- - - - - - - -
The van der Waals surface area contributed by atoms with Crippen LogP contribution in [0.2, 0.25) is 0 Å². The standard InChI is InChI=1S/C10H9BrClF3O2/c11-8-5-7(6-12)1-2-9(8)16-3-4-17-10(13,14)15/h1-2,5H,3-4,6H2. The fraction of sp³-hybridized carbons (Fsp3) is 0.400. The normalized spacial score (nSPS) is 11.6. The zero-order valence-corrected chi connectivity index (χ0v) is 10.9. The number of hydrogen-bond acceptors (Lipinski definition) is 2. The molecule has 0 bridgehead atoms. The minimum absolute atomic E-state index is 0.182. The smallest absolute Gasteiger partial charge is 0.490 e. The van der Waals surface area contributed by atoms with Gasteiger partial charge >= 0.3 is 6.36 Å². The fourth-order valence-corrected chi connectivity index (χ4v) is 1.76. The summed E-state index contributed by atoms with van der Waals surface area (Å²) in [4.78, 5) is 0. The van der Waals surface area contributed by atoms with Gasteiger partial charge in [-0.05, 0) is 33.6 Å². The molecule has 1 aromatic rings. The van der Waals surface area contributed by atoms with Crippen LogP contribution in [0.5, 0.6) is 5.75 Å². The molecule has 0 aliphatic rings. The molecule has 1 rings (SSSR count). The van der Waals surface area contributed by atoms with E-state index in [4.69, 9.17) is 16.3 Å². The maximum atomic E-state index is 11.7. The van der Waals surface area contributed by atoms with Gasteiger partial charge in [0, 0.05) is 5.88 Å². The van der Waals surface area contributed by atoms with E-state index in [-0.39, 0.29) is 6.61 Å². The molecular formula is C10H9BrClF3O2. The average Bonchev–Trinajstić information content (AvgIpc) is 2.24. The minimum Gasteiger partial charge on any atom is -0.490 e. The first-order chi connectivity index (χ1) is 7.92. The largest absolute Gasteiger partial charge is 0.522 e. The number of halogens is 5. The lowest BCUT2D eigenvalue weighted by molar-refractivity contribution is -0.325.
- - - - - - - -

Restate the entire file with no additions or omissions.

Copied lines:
The van der Waals surface area contributed by atoms with Crippen LogP contribution in [0.2, 0.25) is 0 Å². The standard InChI is InChI=1S/C10H9BrClF3O2/c11-8-5-7(6-12)1-2-9(8)16-3-4-17-10(13,14)15/h1-2,5H,3-4,6H2. The fraction of sp³-hybridized carbons (Fsp3) is 0.400. The normalized spacial score (nSPS) is 11.6. The zero-order valence-corrected chi connectivity index (χ0v) is 10.9. The number of hydrogen-bond acceptors (Lipinski definition) is 2. The molecule has 0 bridgehead atoms. The minimum absolute atomic E-state index is 0.182. The smallest absolute Gasteiger partial charge is 0.490 e. The van der Waals surface area contributed by atoms with Gasteiger partial charge >= 0.3 is 6.36 Å². The fourth-order valence-corrected chi connectivity index (χ4v) is 1.76. The summed E-state index contributed by atoms with van der Waals surface area (Å²) in [4.78, 5) is 0. The van der Waals surface area contributed by atoms with Gasteiger partial charge in [-0.05, 0) is 33.6 Å². The molecule has 1 aromatic rings. The van der Waals surface area contributed by atoms with Crippen LogP contribution in [0.5, 0.6) is 5.75 Å². The molecule has 0 aliphatic rings. The molecule has 1 rings (SSSR count). The van der Waals surface area contributed by atoms with E-state index in [4.69, 9.17) is 16.3 Å². The maximum atomic E-state index is 11.7. The van der Waals surface area contributed by atoms with Gasteiger partial charge in [0, 0.05) is 5.88 Å². The van der Waals surface area contributed by atoms with E-state index in [-0.39, 0.29) is 6.61 Å². The molecular formula is C10H9BrClF3O2. The average Bonchev–Trinajstić information content (AvgIpc) is 2.24. The minimum Gasteiger partial charge on any atom is -0.490 e. The first-order chi connectivity index (χ1) is 7.92. The largest absolute Gasteiger partial charge is 0.522 e. The number of halogens is 5. The lowest BCUT2D eigenvalue weighted by molar-refractivity contribution is -0.325.